This article first appeared in issue 234 of .net magazine – the world's best-selling magazine for web designers and developers.
Leaving client work to focus on personal projects is a dream for many designers – and it’s something Tina Roth Eisenberg has turned into reality seemingly by accident.
“I definitely did not imagine that my career would turn out the way it has,” she admits. “I thought I would work in some different studios, which I did, then run my own studio and be incredibly happy doing that. But sometimes when we make our goals, we make them for the person we are at that moment, not for the person we’re going to be when we get there. I had more clients than I could handle, and very prestigious clients, but once I’d been running my studio for two years I realised I was not happy and I had to re-evaluate some things and work out why.
“I realised that after doing client services and solving other people’s problems for 12 years I didn’t find it satisfying to jump into a problem, solve it for the client and hand it off. I think the moment you hand it off is when the real work starts, and I found it really unsatisfying to have to walk away and not be able to grow something, to own something over a longer period of time and really be a part of what that thing becomes. I think the service industry as it is now is flawed in that sense. So when I reached that point in my career, I did some soul searching and realised the things that make me happy are my side projects: CreativeMornings, my to-do app, my blog. I needed to pivot a bit and focus on those projects, which actually started to create income in an accidental way.”
CreativeMornings is a lecture series that invites a single speaker to deliver a talk with breakfast; it’s now hosted in 34 cities. The swissmiss blog attracts over a million users every month, and Eisenberg’s latest venture, temporary tattoo shop Tattly, has also been a big hit with fellow designers. It looks like she’s an astute businesswoman with a good sense of what people want, but Eisenberg claims this isn’t so.
“It’s not about knowing what people want – I just know what I want! I have a tendency to fix things that I see are broken, and often when you have a problem you’re not the only one. I firmly believe that if you fix things for yourself, you do a good job and you do it with enthusiasm, people will notice and be convinced.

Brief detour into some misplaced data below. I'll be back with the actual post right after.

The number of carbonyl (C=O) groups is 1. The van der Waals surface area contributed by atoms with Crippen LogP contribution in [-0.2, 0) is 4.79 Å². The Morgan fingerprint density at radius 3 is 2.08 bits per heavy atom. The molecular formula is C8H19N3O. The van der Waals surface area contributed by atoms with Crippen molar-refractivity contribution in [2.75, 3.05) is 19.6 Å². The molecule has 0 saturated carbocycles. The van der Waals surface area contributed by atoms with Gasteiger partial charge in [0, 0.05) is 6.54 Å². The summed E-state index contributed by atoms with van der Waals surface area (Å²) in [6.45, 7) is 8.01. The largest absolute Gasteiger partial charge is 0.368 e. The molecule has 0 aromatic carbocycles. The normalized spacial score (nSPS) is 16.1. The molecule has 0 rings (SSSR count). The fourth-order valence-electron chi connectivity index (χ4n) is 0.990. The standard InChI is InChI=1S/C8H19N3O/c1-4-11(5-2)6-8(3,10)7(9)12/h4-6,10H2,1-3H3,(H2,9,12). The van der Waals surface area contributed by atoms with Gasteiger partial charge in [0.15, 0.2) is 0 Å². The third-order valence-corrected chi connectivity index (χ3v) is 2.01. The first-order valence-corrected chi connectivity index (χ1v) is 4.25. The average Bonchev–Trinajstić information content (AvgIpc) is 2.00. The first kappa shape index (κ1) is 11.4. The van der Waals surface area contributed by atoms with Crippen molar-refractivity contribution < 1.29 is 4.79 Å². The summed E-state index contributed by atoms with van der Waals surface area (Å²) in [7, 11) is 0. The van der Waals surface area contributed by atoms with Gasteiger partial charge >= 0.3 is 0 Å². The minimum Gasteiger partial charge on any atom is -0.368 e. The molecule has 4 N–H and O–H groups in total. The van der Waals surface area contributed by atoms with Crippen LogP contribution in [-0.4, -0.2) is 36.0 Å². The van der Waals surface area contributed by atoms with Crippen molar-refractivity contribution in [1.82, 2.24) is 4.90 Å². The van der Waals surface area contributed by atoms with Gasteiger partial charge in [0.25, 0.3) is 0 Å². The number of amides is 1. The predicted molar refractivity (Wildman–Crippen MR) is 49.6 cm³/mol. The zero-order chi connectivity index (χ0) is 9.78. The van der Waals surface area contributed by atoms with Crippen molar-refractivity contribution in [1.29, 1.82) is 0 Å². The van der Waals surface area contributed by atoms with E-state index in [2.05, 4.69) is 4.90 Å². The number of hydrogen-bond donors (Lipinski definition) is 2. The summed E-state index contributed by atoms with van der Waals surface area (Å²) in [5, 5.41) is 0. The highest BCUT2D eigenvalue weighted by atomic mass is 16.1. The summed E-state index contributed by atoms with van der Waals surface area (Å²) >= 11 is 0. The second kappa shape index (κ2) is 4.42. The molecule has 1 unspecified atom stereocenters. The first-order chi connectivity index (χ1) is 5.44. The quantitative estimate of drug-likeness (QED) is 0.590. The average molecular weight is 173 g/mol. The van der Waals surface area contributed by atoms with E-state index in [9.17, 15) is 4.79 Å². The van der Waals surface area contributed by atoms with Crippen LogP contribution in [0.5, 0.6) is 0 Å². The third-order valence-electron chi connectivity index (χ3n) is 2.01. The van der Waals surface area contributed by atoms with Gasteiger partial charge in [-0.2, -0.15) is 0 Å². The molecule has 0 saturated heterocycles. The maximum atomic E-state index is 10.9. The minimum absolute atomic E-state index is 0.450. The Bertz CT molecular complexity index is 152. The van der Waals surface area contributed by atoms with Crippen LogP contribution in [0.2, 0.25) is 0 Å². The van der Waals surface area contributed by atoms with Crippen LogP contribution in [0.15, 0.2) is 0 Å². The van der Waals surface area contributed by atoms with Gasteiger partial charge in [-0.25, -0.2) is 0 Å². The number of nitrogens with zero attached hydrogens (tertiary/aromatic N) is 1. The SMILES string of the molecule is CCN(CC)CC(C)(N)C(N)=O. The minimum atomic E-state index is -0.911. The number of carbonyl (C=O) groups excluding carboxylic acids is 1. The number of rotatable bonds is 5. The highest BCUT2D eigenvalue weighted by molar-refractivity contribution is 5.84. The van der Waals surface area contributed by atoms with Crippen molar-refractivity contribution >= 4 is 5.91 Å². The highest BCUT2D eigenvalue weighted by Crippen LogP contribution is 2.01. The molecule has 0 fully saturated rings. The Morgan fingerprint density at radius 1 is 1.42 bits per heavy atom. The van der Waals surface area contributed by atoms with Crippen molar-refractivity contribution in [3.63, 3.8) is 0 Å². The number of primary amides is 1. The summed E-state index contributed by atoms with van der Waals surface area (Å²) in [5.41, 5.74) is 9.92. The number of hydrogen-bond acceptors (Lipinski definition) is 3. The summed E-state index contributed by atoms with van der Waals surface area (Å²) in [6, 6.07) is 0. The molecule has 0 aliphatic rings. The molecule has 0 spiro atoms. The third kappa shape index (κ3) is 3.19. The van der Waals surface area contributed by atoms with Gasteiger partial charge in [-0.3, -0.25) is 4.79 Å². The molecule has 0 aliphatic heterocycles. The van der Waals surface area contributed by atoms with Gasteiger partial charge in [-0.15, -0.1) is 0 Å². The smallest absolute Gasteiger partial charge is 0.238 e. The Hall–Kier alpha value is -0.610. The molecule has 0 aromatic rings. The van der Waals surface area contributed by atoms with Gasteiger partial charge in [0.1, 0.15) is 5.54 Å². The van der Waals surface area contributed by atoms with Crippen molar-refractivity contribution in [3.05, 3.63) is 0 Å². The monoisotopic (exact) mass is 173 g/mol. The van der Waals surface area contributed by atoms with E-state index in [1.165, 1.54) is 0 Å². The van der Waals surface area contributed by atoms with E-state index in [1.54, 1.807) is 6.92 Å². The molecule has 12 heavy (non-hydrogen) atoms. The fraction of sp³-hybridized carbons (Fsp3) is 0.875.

“I also think it’s easier for me to make something successful because of my blog: I have a loyal readership of people who will use the things I make because I already have their trust. I set up CreativeMornings because going to conferences wasn’t doing it for me. I wanted to meet my local community and have something accessible. I wanted one talk before work, not 10 in one day. It struck a nerve because I wasn’t the only one who had the desire for a different type of event. Similarly with my to-do app, TeuxDeux, a lot of people found to-do apps too bloated so my streamlined app was a success. With Tattly, I was annoyed that my daughter was wearing ugly temporary tattoos – I wanted her to have cool ones. I wasn’t the only parent who thought that, and people who love design picked up on it. I don’t start out to make something hoping that it will be a huge success, I really start out fixing something for myself.”
As well as creating useful outcomes for people, Eisenberg’s projects seem to have magic community-building powers. Perhaps most notable is Studiomates, the shared workspace she started in 2008 that’s inhabited by some of the biggest names in the business. Does she set out to bring people together?
“I think I have some kind of community-building gene, I’ve always had that from early on. People think I’m very strategic about all the things I do but I absolutely am not. I’m very much a gut person: if something feels right and I’m excited about it I just go ahead and do it, and afterwards it’s pointed out to me that I’ve created another community, and I didn’t really notice.